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How Cities can Become Better Than the Next Silicon Valley: A Synopsis

By: Bianca Buliga, Content Curator


Contributing to a series of guest blogs generated by Kauffman Foundation grantees, our very own co-founder and CEO, Courtney Klein, discusses how to create an inclusive space for entrepreneurs to galvanize collaborative entrepreneurship in their communities. And it certainly transcends simply copying the Silicon Valley model.



Debunking the myth that emulating Silicon Valley is the only pathway to success, Courtney emphasizes that each city has unique needs to address in the process of become a thriving entrepreneurship hub. Rather than adopting a one-size-fits-all approach in Silicon Valley style, mayors need to assess the market trends and high impact opportunities that exist in their entrepreneurship ecosystem. By identifying and capitalizing on the assets each vibrant city has to offer, mayors lead the way in marketing their cities as a frontrunner in social enterprise thought leadership.


Where to start? Step one: pinpoint the competitive advantage your city brings to the table. Seeking out monetary gain is a shaky foundation to rest your company on. Discover the missing gaps in your local community and re-frame them as excellent opportunities for growth and improvement. By creating an enabling environment and utilizing the talents and assets your city inherently possesses, entrepreneurs in your community will feel inspired to make a positive and sustainable difference.


Next, prioritize diversifying your portfolio of entrepreneurs! Courtney implores mayors to recognize that a city’s success does not lay in the hands of white males with tech startups. Consider that in 2015, a staggering 40 percent (almost half!) of incumbent entrepreneurs identified as African American, Latino, Asian, or non-white. Beyond that, an impressive 36 percent were women. Creating a more inclusive space means radically eradicating the possibilities for sexism, racism, aging, and class discrimination to rear their ugly heads. Each population can be a key asset in developing an entrepreneurial ecosystem, and SEED SPOT can attest to the success of such valuable partnerships.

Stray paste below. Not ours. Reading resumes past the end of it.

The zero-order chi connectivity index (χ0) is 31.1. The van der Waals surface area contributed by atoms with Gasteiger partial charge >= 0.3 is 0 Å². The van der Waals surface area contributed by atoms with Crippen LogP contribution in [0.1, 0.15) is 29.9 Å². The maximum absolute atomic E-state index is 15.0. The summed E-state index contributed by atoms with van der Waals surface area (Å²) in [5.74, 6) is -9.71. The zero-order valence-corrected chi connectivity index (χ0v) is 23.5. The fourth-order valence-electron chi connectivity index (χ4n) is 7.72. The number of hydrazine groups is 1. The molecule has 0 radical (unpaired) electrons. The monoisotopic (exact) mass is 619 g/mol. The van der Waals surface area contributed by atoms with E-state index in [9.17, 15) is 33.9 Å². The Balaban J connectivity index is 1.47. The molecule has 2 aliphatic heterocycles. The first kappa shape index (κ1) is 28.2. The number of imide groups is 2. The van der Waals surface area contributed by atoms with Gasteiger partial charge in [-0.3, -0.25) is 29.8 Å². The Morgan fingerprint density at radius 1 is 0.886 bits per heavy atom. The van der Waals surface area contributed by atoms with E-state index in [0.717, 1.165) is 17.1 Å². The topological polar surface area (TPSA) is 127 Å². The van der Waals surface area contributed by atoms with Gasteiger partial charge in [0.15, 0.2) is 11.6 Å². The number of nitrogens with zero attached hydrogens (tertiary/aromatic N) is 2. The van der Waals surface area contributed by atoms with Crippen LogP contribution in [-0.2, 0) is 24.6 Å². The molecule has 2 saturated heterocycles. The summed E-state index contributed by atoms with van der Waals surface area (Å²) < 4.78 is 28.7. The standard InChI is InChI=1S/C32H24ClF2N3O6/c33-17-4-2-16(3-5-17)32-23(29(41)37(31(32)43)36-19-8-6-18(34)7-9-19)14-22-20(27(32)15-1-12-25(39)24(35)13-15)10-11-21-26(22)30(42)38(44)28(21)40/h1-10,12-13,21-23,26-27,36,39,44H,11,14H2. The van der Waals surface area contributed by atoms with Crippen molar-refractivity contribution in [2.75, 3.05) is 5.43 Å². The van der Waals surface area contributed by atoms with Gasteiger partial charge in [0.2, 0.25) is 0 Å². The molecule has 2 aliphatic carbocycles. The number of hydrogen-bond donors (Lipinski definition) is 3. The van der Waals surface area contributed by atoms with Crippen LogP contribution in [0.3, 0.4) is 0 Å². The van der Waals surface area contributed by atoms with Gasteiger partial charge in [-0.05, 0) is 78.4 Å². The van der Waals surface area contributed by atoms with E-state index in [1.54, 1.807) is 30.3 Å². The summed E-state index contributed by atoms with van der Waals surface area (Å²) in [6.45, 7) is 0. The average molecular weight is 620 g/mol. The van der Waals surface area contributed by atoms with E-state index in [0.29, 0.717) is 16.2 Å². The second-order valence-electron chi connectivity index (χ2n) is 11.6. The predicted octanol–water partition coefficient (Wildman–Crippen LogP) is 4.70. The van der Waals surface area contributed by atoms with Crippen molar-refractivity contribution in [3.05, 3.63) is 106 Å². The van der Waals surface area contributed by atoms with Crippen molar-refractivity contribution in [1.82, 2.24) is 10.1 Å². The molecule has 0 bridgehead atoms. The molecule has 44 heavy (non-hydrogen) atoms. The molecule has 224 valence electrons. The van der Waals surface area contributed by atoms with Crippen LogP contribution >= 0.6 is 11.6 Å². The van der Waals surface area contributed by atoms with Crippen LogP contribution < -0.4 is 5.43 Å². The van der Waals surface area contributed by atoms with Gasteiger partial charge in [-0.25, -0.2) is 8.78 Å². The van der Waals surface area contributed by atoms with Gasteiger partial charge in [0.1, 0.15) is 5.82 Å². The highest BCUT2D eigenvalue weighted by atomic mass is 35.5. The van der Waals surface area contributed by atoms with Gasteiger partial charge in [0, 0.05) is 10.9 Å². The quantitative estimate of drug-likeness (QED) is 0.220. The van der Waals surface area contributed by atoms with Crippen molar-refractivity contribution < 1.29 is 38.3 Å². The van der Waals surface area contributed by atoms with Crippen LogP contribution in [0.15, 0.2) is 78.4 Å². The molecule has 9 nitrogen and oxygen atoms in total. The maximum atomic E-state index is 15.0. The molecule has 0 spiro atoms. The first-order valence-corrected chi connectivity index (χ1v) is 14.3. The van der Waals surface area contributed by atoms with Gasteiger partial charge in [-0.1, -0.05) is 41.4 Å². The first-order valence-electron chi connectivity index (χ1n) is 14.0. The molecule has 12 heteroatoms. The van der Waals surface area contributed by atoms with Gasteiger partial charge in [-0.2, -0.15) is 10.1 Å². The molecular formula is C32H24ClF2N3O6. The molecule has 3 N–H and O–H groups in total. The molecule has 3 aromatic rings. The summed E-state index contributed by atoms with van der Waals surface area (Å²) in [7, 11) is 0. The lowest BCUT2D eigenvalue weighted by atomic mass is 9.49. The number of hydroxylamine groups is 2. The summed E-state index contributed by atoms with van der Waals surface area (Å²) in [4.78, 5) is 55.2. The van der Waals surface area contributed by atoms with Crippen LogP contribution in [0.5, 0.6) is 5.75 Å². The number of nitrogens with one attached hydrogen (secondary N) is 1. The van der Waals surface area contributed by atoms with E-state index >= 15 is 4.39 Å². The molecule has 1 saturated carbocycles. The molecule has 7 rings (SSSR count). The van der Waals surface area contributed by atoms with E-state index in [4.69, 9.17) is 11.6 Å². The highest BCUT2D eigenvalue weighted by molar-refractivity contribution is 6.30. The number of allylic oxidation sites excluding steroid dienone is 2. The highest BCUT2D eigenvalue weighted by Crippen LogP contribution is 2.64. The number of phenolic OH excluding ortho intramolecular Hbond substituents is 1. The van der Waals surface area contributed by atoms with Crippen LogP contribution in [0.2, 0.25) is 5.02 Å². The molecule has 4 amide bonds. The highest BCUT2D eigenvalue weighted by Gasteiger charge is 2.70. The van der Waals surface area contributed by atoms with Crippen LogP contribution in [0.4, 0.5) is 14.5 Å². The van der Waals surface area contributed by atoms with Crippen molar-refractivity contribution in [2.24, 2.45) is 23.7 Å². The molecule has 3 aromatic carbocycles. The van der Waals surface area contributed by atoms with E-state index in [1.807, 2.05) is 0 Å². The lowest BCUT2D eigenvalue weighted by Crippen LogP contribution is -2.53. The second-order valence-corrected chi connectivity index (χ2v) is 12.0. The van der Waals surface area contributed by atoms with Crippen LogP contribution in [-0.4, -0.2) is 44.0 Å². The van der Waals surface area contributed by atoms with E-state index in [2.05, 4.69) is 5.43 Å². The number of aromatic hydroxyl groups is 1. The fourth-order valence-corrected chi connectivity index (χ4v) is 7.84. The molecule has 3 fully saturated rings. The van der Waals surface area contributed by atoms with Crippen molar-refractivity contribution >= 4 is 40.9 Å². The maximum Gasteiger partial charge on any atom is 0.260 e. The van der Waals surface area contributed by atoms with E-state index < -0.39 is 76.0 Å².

Stop favoring big business over small business! Courtney asserts that all companies matter, whether they are an idea on the back of a napkin or generating revenue at scale. Be sure to democratize the education and training that early-stage entrepreneurs receive at all stages of growth – especially, the daring problem solvers that address major problems. Elevate the status of social entrepreneurs who are eager to want to end world hunger, homelessness, poverty, etc. Often written off in entrepreneurship, addressing social causes is a concrete and worthy cause for entrepreneurs to dedicate themselves to.


Finally, it is the responsibility of a community to protect their entrepreneurs, shut out potential sharking, and create a safe space for more entrepreneurs to emerge from the woodwork and be impactful. Bring all community members on the same page, ranging from attorneys to bankers that directly contribute to an enabling framework for entrepreneurship. In a closing note, Courtney reiterates that the key to success is to stop trying to become the next Silicon Valley, and instead own a new and better version of what is possible.



Read Courtney’s original post here.


To learn more about what the Kauffman Foundation stands for, stay tuned for upcoming posts in the series written by their other grantees and partners!


Do not forget to register for the Mayors Conference on Entrepreneurship in St. Petersburg, Florida from December 1-2.

Lauren McDanell

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